Hijacking not ruled out in missing Malaysian jet, says chief investigator

Flight MH370 disappeared from Kuala Lumpur after climbing to a cruising altitude of 35,000 feet.

Reuters/afp March 10, 2014
Selamat Omar, 60, the father of Mohd Khairul Amri Selamat, a 29-year-old aviation engineer who was travelling to Beijing on the missing Malaysia Airlines Boeing 777-200 plane. PHOTO: AFP

KUALA LAMPUR: Hijacking could not be ruled out and all possibilities were being investigated into why a Malaysia Airlines jet carrying 239 people went missing enroute from Kuala Lumpur to Beijing, the chief Malaysian investigator said on Monday.

Flight MH370 disappeared early Saturday about an hour into its flight from Kuala Lumpur after climbing to a cruising altitude of 35,000 feet.

An international search and rescue effort still had not found any confirmed debris from a Malaysia Airlines jet more than two days after it mysteriously went missing, an official said Monday.

"Unfortunately, ladies and gentleman, we have not found anything that appears to be objects from the aircraft, let alone the aircraft itself, said Azharuddin Abdul Rahman, head of Malaysia's Department of Civil Aviation.

In the absence of any firm clues as to what happened to Malaysia Airlines flight 370, Azharuddin had few answers in a press conference for any of the burning questions surrounding what befell the plane.

It vanished early Saturday with 239 people aboard. No distress signal was ever sent, authorities said.

"We understand that you want answers from us. We are as eager as you are," he said.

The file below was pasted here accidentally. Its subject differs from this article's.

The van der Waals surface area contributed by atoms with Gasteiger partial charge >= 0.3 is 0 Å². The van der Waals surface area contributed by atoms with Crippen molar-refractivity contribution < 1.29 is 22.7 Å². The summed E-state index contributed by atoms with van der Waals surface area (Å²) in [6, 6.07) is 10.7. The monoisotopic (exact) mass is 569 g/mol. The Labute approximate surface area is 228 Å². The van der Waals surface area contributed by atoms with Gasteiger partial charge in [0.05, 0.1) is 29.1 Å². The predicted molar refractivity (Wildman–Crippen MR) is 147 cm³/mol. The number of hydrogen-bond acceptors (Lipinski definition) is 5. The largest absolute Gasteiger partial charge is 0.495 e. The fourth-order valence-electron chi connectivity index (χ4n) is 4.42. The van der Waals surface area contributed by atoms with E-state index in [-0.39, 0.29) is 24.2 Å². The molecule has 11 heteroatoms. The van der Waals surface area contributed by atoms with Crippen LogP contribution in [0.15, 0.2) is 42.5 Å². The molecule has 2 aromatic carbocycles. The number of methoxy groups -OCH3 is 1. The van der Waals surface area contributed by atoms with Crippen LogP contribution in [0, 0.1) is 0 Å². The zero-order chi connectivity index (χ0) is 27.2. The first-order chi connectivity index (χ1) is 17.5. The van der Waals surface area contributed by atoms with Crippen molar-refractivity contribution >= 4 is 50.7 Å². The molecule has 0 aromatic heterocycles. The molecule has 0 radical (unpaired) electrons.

Vietnamese authorities had said earlier that two floating objects were seen from the air late on Sunday some 80 kilometres (50 miles) off Tho Chu island.

But Azharuddin said Vietnamese officials had not yet confirmed to Malaysia whether any reported sightings were indeed debris from the plane.

"There are various objects that we have seen, but none of them at this moment (have been confirmed to be) from this aircraft," he said.

Azharuddin also confirmed reports that five passengers who had purchased tickets and checked baggage did not make the flight.

He said Malaysia Airlines had removed those passengers' baggage once it learned they did not board the plane, in accordance with standard procedure.

"But we have to remove the baggage that they checked in... we have done so on this aircraft," he said.

He also said authorities were still waiting for an analysis of oil samples taken from a slick in the sea to determine whether it was from the plane. Another official had said results could come Monday afternoon.

"We are looking at every angle. We are looking at every aspect of what could have happened," he said.

"Again, we have to get concrete evidence... we have to find the aircraft."


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